Authors: Jeanette Torres
(HENDERSON, Colo) -- William "Dave" O'Shell, distraught over charges of child abuse that were being leveled against him, snapped on June 30, 2008, killing his wife, Tiffany O'Shell, in their Henderson, Colo., home before taking his own life.
Just a few weeks earlier, their 3-month-old daughter, Alyssa, had been placed in a foster home because x-rays revealed 11 broken bones and doctors assumed that she had been beaten. But they were wrong.
On the same day as the murder-suicide, a doctor at Colorado Children's Hospital suspected something else and was later proved right: Alyssa had a rare genetic disorder that caused her bones to fracture -- one that authorities had confused for abuse.
Alyssa died of spinal muscular atrophy (SMA) on Oct. 28, 2008, but the tragedy has rippled through a family and an aggressive social services system that is meant to protect children.
Now, four years later after all lawsuits have been unsuccessful, Alyssa's maternal grandparents are saying the tragedy could have been averted.
"We were looking for action. We could care less about the money," said Paul Cuin, Tiffany O'Shell's adoptive father. "We wanted someone to sit up and say, 'This is wrong and we need to change things.'"
Cuin said there were no avenues for the O'Shells, both respected police officers, to plead their innocence.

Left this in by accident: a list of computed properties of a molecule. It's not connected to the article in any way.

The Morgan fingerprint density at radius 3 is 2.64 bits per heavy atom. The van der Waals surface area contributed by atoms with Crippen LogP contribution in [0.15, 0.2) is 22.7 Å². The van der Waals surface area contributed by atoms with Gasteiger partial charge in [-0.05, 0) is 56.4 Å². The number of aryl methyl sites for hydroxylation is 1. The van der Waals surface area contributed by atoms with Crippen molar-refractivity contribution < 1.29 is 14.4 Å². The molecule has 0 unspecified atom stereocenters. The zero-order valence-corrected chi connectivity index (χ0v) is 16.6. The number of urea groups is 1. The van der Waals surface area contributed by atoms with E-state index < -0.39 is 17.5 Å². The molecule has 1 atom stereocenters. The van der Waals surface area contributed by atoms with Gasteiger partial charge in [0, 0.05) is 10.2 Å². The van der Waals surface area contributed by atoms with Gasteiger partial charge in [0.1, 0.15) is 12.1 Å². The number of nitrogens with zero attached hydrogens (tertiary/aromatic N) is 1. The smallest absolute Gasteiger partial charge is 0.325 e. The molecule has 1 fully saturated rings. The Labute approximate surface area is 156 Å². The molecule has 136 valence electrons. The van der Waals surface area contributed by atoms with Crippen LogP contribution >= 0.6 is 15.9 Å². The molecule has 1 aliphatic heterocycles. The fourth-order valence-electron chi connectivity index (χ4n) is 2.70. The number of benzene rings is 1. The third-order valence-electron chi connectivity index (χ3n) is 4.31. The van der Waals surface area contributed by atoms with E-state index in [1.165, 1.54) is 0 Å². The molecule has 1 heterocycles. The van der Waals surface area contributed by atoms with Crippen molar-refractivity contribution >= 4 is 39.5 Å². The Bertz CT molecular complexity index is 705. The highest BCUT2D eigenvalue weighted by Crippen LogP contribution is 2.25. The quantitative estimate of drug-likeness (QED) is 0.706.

"If our kids had some sort of outlet or grievance process or gone to someone, we would have a whole different story today," he said. "The system has to change."
A judge gave Cuin, 59, and his wife, Jackie Cuin, 50, custody of Alyssa after the death of their daughter and son-in-law, despite the objections of social services, according to a story first published in the Denver Post.
"They were wonderful parents," said Paul Cuin, who is a supermarket manager. "We never had a single doubt in our minds [over whether] abuse was involved. We knew from the beginning, they loved that baby."
They nursed Alyssa until her death and are convinced that if doctors knew more about SMA, the disease might never again be confused with child abuse.
Spinal muscular atrophy is a genetic neuromuscular disease characterized by muscle atrophy and weakness. It is caused by a mutation in the gene on the long arm of chromosome 5, which makes a protein that is important in the cells of the spinal cord and lower brain stem.
It is not always a death sentence, but those with the most serious form, like Alyssa, can suffer respiratory failure.
The disease is the leading genetic cause of death in infants and toddlers, affecting as many as 10,000 to 25,000 children and adults in the United States, according to the SMA Foundation.
Copyright 2012 ABC News Radio